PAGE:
Buddha images should be placed in suitable places. As Thai's consider Buddha images sacred, placing them on the floor, under a table or a chair, in a bathroom, or on the lawn is considered contempt.

Buddha images are sold as objects of worship and not for any other purpose since they are considered representing the Lord Buddha. As such, Buddha images used as trademarks for sweets, beverages, alcoholic drinks, toys, or placing Buddha images on shoes, socks, swimwear or underclothing is forbidden.


As a Buddha image is made for worshipping, laws have been issued to protect Buddha images. Unauthorized export of Buddha images from Thailand is a violation of the law, which will subject violators to legal action.

Hatred or contempt committed to religious objects or places of worship is a violation of the law according to Clause 206 of the Criminal Code with a jail sentence of 1-7 years.

Causing a disturbance or a riot at a religious assembly during a lawful meeting, worship, or religious ceremony is a criminal offence according to Clause 207 of the Criminal Code with a jail sentence of not more than one year.

What or who is Buddha?

Buddha is the Enlightened One who taught his followers - the Buddhists to do good deeds & how to be free from misery.

What are Buddha's teachings?

Buddha taught his followers to realize the 4 Noble Truths, which are :-

  1. Misery
  2. The cause of misery
  3. The cessation of misery
  4. The path of how to end the misery

Why is the image of Buddha so important?

When Buddha was still alive he never asked his followers to make statues or worship him in images. Instead he taught them to not have any attachment to anything - not even himself. Buddha said that the best way to worship him was to follow his teachings & that after he passed away, after his "Nippana" or "Nirvana," his teachings would take his place.

100 years later some of his followers wondered how Buddha looked. They prayed to an angel who used to meet Buddha. Then the angel appeared in Buddha's image, so the first Buddha statues were created. Since then Buddha statues have become a key element for most Buddhists around the world are reminded of his compassion, kindness & his teachings & feel the highest regard for him. Some show respect, others behave with ignorance. This summary might help you understand how you (should) treat Buddha's images appropriately.

Do's with regard to Buddha

1. Respect

Pay respect with body &/or mind. To pay respect to Buddha doesn't mean one has to be a Buddhist. If one behaves with respect towards the father of a friend, one should treat Buddha likewise, for he is worshipped as the enlightened father.

  • Body language respect can be shown by "Wai" (Worship)
  • Respect of the mind can be shown by your attitude.
  • If you don't want to pay respect at all at least do not look down on Buddha.

2. Correctness

If you see a picture, amulet or statue of Buddha in inappropriate places such as a walk way floor, in a toilet or on a chair, please help to place it in a proper place up high such as on a shelf or higher.

3. Knowledge

If you are a Buddhist inform those who have the wish to know about Buddha.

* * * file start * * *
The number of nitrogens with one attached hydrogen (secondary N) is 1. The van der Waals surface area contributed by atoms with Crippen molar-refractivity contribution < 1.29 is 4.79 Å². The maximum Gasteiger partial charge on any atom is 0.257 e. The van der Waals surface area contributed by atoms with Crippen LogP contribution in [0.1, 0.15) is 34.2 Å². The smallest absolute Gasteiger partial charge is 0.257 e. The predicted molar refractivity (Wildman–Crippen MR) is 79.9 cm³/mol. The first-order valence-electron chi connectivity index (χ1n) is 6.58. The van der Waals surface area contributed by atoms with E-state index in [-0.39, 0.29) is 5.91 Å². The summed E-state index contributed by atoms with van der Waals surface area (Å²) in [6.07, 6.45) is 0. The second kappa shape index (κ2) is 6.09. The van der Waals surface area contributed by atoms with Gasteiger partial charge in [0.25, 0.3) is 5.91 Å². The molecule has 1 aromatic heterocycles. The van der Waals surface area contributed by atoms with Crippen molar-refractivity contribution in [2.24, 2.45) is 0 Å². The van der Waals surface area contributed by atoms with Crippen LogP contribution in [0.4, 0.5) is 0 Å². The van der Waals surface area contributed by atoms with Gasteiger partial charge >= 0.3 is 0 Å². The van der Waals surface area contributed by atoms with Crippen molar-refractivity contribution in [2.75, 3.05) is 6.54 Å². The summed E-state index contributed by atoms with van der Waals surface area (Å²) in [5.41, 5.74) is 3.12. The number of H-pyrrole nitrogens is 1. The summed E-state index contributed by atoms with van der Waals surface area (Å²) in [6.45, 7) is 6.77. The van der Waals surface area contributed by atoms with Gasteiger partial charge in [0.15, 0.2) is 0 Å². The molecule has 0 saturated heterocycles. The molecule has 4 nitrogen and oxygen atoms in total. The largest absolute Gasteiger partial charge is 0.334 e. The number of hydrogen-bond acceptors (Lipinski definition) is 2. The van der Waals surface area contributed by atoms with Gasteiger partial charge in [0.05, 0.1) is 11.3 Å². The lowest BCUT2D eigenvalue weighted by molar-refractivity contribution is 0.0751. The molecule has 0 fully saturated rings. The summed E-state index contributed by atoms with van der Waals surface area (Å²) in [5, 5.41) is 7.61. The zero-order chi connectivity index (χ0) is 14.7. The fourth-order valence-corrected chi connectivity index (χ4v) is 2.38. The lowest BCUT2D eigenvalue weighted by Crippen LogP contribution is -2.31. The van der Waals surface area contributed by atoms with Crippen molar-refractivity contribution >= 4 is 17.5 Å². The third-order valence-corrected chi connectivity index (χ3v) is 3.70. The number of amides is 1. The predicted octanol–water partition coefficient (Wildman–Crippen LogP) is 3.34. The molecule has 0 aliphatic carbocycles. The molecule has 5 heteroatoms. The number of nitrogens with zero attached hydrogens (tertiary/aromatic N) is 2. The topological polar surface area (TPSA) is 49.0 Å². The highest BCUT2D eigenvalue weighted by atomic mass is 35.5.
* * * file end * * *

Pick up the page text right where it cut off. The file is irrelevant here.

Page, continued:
Dont's with regard to Buddha

1. Do not treat Buddha badly.

If you cannot pay respect to Buddha at least do not treat the image of Buddha badly. Nobody should look down on or treat badly someone's father. Buddhists respect Buddha as the religious father. All leaders of religions are regarded with respect. This should also be applied to Buddha.

2. Do not place Buddha images in inappropriate objects or places.

Buddha images should be placed away from objects of daily use such as handkerchiefs, napkins, towels, rags or cleaning item. Also do not use for the lower part of the body shoes, underwear, skirts including all sorts of toys and furniture etc.


True Buddhists who see a Buddha image placed with objects as mentioned will feel very unhappy & may become subject to conflict arising from such situations.

3. Do not place images or statues of Buddha as if they were furniture or decorative objects.

For example:-

  • Don't place a Buddha statue in the middle of a table.
  • Don't place a Buddha statue in the toilet.
  • Don't place Buddha statues in bars or restaurants.

4. Do not treat Buddha as merchandise.

You might wonder why there are merchants even in some Buddhist countries who treat Buddha statues or images without respect and sell them like furniture. That is a reflection of human nature. In every society there are good & bad people. Bad people don't care about anything except their own benefit but the true Buddhist will feel ashamed of that.

In some countries you may see shops selling Buddha statues in various sizes. These may be considered acceptable because the buyers are Buddhists who acquire statues and images to place in the temple or other appropriate places with the intention to respect them.

5. Do not use Buddha's name in a disrespectful way.

  • For example in a movie a dog's name is 'Buddha'.

  • There is an ice cream shop named 'Buddhi Belly' and a bar called 'Buddha Bar'.

6. Do not under any circumstance make fun of Buddha statues or images.

  • For example there is a movie poster which shows a man sitting on Buddha’s shoulders.

7. Do not tattoo an image of Buddha onto the body.

Sandra Hawkins

Subscribe to

Get the latest posts delivered right to your inbox.

or subscribe via RSS with Feedly!